As the year hurtles toward a deadline-driven close, top ten lists of things Kiwis did the most during the year will inevitably stream in. And in keeping with its tradition of breaking down the most popular videos into regions, YouTube has again provided a list of the ten clips that Kiwis were most drawn to over the last year.
NZME has since the beginning of this year released over 12,000 videos, which have accumulated 42 million views, and the media company is looking to further consolidate its video offering with the launch of a production studio called NZME Vision and a new content hub dubbed WatchMe. Rolled out earlier this week, the WatchMe website has already been populated with a collection of comedy shows; a combination of established and upcoming talent, all produced through NZME Vision. StopPress chats to NZME about why it’s making this move.
The Japanese are well known having produced some of the best scary movies in popular culture. But what they aren’t known for all that well is producing scary films for the purposes of promoting health products. As strange as this might sound, Japanese ad agency Tokyu has developed a new short horror film with the aim of maximising the number of calories the viewer burns through while watching.
The local industry is currently a little obsessed with conflating different foods together to create a delectable (and some very questionable) hybrids. We’ve had Whittaker’s chocolate milk, Cadbury’s Vegemite atrocity and St Pierre’s sushiwi. Internationally, brands are also dabbling in the art of fusion, but now DC Shoes has taken it beyond cuisine to create a new hybrid sport by combining surfing and motocross. In a new video commissioned by the brand, motocross daredevil Robbie Maddison is shown riding a customised motorcycle across the surface of the Pacific Ocean, before dropping in on a wave (undoubtedly annoying the surfers waiting in the lineup).
Wellington or Wellywood as it is affectionately (or scathingly) known remains the film capital of New Zealand, while Auckland is the TV capital, according to information released by Statistics NZ on the screen industry revenue from last year.
The creative process is difficult enough to explain, let alone visualise. Yet, this is exactly what 8com director Michael Humphrey has attempted to do in a video promoting and exhibition of artist Dick Frizzell’s work.
We’ve all seen the rolling hills, smiling faces, water sports scenes, kiwi birds and rustic charm that have populated the nation’s tourism video canon over the years. And while these representations sure do help to sell the flights that drive one of New Zealand’s biggest industries, everyone that lives here knows that they aren’t 100 percent true most of the time.
Buzzfeed got a group of people together and made a video of them sampling chocolate from five different countries. The aim was that the participants had to guess the chocolate’s origin according to the taste. And yes, you’d be pleased to know, Pineapple Lumps got a well-deserved mention.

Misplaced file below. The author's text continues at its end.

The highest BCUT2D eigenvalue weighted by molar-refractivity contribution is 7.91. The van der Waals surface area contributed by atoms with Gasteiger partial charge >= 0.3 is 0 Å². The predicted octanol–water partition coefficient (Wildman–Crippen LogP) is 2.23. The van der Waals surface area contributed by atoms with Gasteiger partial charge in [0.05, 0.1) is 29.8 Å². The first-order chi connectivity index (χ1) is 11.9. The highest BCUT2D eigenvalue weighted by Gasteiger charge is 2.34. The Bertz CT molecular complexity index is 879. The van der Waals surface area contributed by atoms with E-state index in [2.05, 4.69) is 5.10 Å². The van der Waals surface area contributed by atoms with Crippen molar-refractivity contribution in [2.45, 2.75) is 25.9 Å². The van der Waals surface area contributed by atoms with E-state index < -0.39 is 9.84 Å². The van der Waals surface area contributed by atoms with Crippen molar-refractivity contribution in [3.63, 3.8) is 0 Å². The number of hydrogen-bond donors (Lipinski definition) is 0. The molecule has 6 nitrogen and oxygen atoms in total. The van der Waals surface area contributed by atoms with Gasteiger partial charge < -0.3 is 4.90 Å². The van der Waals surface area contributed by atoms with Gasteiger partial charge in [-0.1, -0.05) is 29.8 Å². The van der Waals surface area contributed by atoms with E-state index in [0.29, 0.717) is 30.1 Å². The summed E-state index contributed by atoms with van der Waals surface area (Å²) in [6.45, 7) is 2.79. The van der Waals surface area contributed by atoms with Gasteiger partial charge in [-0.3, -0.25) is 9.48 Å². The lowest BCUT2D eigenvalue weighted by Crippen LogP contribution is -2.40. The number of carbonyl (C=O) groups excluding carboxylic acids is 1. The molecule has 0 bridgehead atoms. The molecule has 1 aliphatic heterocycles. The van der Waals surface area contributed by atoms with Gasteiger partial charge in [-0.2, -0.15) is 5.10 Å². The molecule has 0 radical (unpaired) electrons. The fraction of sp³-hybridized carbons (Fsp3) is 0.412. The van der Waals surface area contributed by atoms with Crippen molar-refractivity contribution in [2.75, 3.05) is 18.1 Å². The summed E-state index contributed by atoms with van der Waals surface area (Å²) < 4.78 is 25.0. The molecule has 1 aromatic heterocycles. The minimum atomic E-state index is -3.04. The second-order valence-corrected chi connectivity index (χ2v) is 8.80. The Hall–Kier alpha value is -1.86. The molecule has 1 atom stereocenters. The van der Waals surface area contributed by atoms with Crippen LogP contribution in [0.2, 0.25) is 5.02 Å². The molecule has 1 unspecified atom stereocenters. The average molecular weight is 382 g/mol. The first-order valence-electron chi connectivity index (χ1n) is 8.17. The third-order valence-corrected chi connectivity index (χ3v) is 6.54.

According to Google’s statistics, more than a million advertisers are using Google platforms to advertise. And with the proliferation of video over the last few years, YouTube is increasingly becoming a vehicle that brands use to spread their messages. The problem, however, is most of these one million advertisers are small businesses, which simply don’t have the budget to invest in production companies or advertising agencies to produce content for the channel. Quite often this sees businesses with little other option but to develop amateur videos that do not belong in the public domain. One company that has identified this gap in the market and is now offering brands with cheaper video alternatives is Tandem Studios.
Facebook has appointed experienced media man Spencer Bailey as the head of the New Zealand arm of the business. The appointment of Bailey brings an end to Stephen Scheeler’s stint as the acting head of Facebook New Zealand, and this sees Scheeler return to his previous role of head of retail and automotive for both Australia and New Zealand.
Following on from last year’s campaign featuring a pair of Brazilian bloggers sharing their experiences of studying in New Zealand, Education New Zealand has now launched a new campaign called ‘A new adventure every day’, which has a collection of five average foreign students starring in a series of videos that showcase what New Zealand is like.
In June this year, Google Creative Lab unveiled The Cube, a six-sided digital video platform that can be used to simultaneously tell different stories in the same digital space. And in a pair of innovative campaigns, Google Play and Sony are showcasing how the platform could potentially be used for branding.